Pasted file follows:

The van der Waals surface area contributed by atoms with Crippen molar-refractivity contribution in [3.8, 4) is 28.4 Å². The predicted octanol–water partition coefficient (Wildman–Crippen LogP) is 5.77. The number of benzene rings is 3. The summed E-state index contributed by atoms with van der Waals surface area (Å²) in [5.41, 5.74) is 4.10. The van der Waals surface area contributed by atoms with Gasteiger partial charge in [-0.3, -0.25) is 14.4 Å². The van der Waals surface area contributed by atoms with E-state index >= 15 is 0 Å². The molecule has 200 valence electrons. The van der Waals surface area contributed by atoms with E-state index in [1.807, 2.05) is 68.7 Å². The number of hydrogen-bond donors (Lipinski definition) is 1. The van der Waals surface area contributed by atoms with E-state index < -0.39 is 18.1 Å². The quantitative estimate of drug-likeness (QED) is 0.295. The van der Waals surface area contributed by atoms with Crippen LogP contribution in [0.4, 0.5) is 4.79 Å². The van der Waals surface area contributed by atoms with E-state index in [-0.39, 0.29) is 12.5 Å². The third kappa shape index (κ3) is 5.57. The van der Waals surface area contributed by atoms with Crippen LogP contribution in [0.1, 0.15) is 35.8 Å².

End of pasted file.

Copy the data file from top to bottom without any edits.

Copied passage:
The van der Waals surface area contributed by atoms with Crippen molar-refractivity contribution in [3.8, 4) is 28.4 Å². The predicted octanol–water partition coefficient (Wildman–Crippen LogP) is 5.77. The number of benzene rings is 3. The summed E-state index contributed by atoms with van der Waals surface area (Å²) in [5.41, 5.74) is 4.10. The van der Waals surface area contributed by atoms with Gasteiger partial charge in [-0.3, -0.25) is 14.4 Å². The van der Waals surface area contributed by atoms with E-state index >= 15 is 0 Å². The molecule has 200 valence electrons. The van der Waals surface area contributed by atoms with E-state index in [1.807, 2.05) is 68.7 Å². The number of hydrogen-bond donors (Lipinski definition) is 1. The van der Waals surface area contributed by atoms with E-state index < -0.39 is 18.1 Å². The quantitative estimate of drug-likeness (QED) is 0.295. The van der Waals surface area contributed by atoms with Crippen LogP contribution in [0.4, 0.5) is 4.79 Å². The van der Waals surface area contributed by atoms with E-state index in [-0.39, 0.29) is 12.5 Å². The third kappa shape index (κ3) is 5.57. The van der Waals surface area contributed by atoms with Crippen LogP contribution in [0.1, 0.15) is 35.8 Å².